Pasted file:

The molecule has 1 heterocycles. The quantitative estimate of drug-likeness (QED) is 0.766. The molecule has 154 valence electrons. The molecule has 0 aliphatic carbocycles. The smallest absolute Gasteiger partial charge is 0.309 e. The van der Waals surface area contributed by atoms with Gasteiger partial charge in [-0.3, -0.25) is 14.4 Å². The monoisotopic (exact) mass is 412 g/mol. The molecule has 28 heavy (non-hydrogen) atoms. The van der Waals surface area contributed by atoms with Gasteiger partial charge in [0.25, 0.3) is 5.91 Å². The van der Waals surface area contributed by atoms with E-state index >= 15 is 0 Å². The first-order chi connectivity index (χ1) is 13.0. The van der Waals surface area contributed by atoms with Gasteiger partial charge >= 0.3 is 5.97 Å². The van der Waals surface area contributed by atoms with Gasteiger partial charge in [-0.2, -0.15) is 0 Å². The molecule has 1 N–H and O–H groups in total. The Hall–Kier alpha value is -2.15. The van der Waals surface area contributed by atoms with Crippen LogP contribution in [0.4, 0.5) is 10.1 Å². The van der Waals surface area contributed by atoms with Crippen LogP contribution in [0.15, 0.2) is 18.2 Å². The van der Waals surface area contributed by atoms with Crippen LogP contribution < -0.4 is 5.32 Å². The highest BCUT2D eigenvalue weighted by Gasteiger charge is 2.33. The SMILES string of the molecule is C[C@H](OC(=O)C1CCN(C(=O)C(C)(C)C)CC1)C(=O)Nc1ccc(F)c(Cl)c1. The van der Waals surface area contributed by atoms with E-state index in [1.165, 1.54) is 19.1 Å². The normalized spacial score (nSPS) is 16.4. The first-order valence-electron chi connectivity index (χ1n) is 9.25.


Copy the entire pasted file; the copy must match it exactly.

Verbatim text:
The molecule has 1 heterocycles. The quantitative estimate of drug-likeness (QED) is 0.766. The molecule has 154 valence electrons. The molecule has 0 aliphatic carbocycles. The smallest absolute Gasteiger partial charge is 0.309 e. The van der Waals surface area contributed by atoms with Gasteiger partial charge in [-0.3, -0.25) is 14.4 Å². The monoisotopic (exact) mass is 412 g/mol. The molecule has 28 heavy (non-hydrogen) atoms. The van der Waals surface area contributed by atoms with Gasteiger partial charge in [0.25, 0.3) is 5.91 Å². The van der Waals surface area contributed by atoms with E-state index >= 15 is 0 Å². The first-order chi connectivity index (χ1) is 13.0. The van der Waals surface area contributed by atoms with Gasteiger partial charge >= 0.3 is 5.97 Å². The van der Waals surface area contributed by atoms with Gasteiger partial charge in [-0.2, -0.15) is 0 Å². The molecule has 1 N–H and O–H groups in total. The Hall–Kier alpha value is -2.15. The van der Waals surface area contributed by atoms with Crippen LogP contribution in [0.4, 0.5) is 10.1 Å². The van der Waals surface area contributed by atoms with Crippen LogP contribution in [0.15, 0.2) is 18.2 Å². The van der Waals surface area contributed by atoms with Crippen LogP contribution < -0.4 is 5.32 Å². The highest BCUT2D eigenvalue weighted by Gasteiger charge is 2.33. The SMILES string of the molecule is C[C@H](OC(=O)C1CCN(C(=O)C(C)(C)C)CC1)C(=O)Nc1ccc(F)c(Cl)c1. The van der Waals surface area contributed by atoms with E-state index in [1.165, 1.54) is 19.1 Å². The normalized spacial score (nSPS) is 16.4. The first-order valence-electron chi connectivity index (χ1n) is 9.25.